- Intelligence, surveillance and reconnaissance. No single entity at the DoD level has responsibility, authority, and control over resources to meet joint priority requirements in the ISR realm that has been critical to counterinsurgency efforts in Iraq and Afghanistan, the GAO said. The ISR community has “extensive, structural fragmentation,” with numerous separate organizations sharing the same roles. Further clouding the picture is the fact that ISR funding comes from a variety of sources, some of which are classified.
- Tactical wheeled vehicles. The Pentagon lacks a coherent, unified strategy for developing and purchasing tactical wheeled vehicles that transport people, weapons and cargo, the GAO said, noting that “DoD could save both acquisition and support costs through a departmentwide tactical wheeled vehicle strategy that considers costs and benefits of the Joint Light Tactical Vehicle compared to other tactical wheeled vehicle options.”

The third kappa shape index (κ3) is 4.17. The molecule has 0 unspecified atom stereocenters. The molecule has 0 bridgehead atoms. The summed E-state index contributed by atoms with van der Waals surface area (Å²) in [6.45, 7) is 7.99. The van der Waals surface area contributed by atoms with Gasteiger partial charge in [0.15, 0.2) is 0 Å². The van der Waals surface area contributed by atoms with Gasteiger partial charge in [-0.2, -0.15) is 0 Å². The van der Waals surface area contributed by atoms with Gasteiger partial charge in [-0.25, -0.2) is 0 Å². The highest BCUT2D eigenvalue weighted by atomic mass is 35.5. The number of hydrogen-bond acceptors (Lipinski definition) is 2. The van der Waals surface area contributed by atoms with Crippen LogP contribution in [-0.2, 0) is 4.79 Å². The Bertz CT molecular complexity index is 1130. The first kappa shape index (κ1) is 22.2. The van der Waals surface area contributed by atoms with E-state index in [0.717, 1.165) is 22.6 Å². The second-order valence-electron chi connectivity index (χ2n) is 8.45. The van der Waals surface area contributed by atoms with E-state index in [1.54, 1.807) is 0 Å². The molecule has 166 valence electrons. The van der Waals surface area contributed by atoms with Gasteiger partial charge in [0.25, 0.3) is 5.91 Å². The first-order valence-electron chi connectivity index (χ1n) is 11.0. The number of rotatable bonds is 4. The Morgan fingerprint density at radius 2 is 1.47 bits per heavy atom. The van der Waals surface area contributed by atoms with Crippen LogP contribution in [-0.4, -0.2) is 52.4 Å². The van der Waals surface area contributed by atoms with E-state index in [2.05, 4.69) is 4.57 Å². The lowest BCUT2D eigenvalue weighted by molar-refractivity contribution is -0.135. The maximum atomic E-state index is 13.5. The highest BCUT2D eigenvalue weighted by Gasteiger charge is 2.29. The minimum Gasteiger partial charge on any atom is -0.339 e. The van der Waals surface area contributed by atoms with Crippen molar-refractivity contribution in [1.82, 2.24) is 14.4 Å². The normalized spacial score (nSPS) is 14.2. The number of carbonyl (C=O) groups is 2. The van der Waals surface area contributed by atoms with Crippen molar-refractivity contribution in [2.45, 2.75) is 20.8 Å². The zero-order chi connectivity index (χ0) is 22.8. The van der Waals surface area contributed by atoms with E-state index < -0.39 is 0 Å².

- Prepositioned equipment. The Defense Department prepositions equipment and supplies worth billions of dollars, including major items such as combat vehicles, rations, medical supplies, and repair parts, at strategic locations around the world, both afloat and ashore to quickly support combat-ready forces. “Although the services are expected to operate in a joint environment, some prepositioning activities are fragmented among the services, with the potential for unnecessary duplication,” the GAO report said.
- • Business systems. The Defense Department’s business systems, which cost $10 billion a year, have “little standardization, multiple systems performing the same tasks, the same data stored in multiple systems, and manual data entry into multiple systems,” the GAO said.
- By Chuck Vinch – Staff writer www.armytimes.com